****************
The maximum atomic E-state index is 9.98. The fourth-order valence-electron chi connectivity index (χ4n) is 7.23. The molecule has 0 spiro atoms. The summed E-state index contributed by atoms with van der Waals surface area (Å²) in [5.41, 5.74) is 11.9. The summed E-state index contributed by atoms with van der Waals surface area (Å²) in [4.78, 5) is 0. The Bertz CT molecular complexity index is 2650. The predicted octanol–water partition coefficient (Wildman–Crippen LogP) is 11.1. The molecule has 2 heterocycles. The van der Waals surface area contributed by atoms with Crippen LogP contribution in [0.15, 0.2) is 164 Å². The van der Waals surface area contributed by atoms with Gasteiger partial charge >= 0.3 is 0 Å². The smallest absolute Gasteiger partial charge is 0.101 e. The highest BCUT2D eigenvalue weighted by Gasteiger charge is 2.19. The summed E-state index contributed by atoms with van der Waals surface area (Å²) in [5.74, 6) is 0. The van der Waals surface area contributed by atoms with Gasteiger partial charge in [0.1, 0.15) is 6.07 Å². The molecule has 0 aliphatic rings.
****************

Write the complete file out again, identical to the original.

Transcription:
The maximum atomic E-state index is 9.98. The fourth-order valence-electron chi connectivity index (χ4n) is 7.23. The molecule has 0 spiro atoms. The summed E-state index contributed by atoms with van der Waals surface area (Å²) in [5.41, 5.74) is 11.9. The summed E-state index contributed by atoms with van der Waals surface area (Å²) in [4.78, 5) is 0. The Bertz CT molecular complexity index is 2650. The predicted octanol–water partition coefficient (Wildman–Crippen LogP) is 11.1. The molecule has 2 heterocycles. The van der Waals surface area contributed by atoms with Crippen LogP contribution in [0.15, 0.2) is 164 Å². The van der Waals surface area contributed by atoms with Gasteiger partial charge >= 0.3 is 0 Å². The smallest absolute Gasteiger partial charge is 0.101 e. The highest BCUT2D eigenvalue weighted by Gasteiger charge is 2.19. The summed E-state index contributed by atoms with van der Waals surface area (Å²) in [5.74, 6) is 0. The van der Waals surface area contributed by atoms with Gasteiger partial charge in [0.1, 0.15) is 6.07 Å². The molecule has 0 aliphatic rings.